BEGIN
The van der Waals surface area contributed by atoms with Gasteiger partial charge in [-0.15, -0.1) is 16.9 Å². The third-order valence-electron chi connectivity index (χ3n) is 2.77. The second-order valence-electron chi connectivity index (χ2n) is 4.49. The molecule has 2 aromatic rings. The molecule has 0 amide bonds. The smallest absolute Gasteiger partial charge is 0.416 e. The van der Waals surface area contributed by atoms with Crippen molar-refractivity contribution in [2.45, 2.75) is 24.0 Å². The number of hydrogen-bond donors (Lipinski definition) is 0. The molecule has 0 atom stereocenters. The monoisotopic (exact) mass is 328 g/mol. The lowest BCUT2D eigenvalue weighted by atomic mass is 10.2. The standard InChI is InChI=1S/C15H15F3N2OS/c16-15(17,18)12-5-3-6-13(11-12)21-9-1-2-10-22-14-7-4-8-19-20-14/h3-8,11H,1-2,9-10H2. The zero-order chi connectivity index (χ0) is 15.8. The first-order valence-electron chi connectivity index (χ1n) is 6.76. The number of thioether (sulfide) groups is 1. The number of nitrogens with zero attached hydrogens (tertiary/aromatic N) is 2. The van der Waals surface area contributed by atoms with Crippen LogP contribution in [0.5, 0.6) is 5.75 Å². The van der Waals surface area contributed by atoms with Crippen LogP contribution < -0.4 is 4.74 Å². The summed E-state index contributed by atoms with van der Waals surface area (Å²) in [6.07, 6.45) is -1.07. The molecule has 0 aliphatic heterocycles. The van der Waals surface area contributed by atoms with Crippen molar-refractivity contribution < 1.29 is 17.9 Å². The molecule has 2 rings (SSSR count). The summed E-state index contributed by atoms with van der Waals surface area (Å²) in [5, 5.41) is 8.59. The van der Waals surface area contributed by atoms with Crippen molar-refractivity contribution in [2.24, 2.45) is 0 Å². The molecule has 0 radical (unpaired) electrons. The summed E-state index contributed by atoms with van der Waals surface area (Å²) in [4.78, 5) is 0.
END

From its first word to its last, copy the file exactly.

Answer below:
The van der Waals surface area contributed by atoms with Gasteiger partial charge in [-0.15, -0.1) is 16.9 Å². The third-order valence-electron chi connectivity index (χ3n) is 2.77. The second-order valence-electron chi connectivity index (χ2n) is 4.49. The molecule has 2 aromatic rings. The molecule has 0 amide bonds. The smallest absolute Gasteiger partial charge is 0.416 e. The van der Waals surface area contributed by atoms with Crippen molar-refractivity contribution in [2.45, 2.75) is 24.0 Å². The number of hydrogen-bond donors (Lipinski definition) is 0. The molecule has 0 atom stereocenters. The monoisotopic (exact) mass is 328 g/mol. The lowest BCUT2D eigenvalue weighted by atomic mass is 10.2. The standard InChI is InChI=1S/C15H15F3N2OS/c16-15(17,18)12-5-3-6-13(11-12)21-9-1-2-10-22-14-7-4-8-19-20-14/h3-8,11H,1-2,9-10H2. The zero-order chi connectivity index (χ0) is 15.8. The first-order valence-electron chi connectivity index (χ1n) is 6.76. The number of thioether (sulfide) groups is 1. The number of nitrogens with zero attached hydrogens (tertiary/aromatic N) is 2. The van der Waals surface area contributed by atoms with Crippen LogP contribution in [0.5, 0.6) is 5.75 Å². The van der Waals surface area contributed by atoms with Crippen LogP contribution < -0.4 is 4.74 Å². The summed E-state index contributed by atoms with van der Waals surface area (Å²) in [6.07, 6.45) is -1.07. The molecule has 0 aliphatic heterocycles. The van der Waals surface area contributed by atoms with Crippen molar-refractivity contribution < 1.29 is 17.9 Å². The molecule has 2 rings (SSSR count). The summed E-state index contributed by atoms with van der Waals surface area (Å²) in [5, 5.41) is 8.59. The van der Waals surface area contributed by atoms with Crippen molar-refractivity contribution in [2.24, 2.45) is 0 Å². The molecule has 0 radical (unpaired) electrons. The summed E-state index contributed by atoms with van der Waals surface area (Å²) in [4.78, 5) is 0.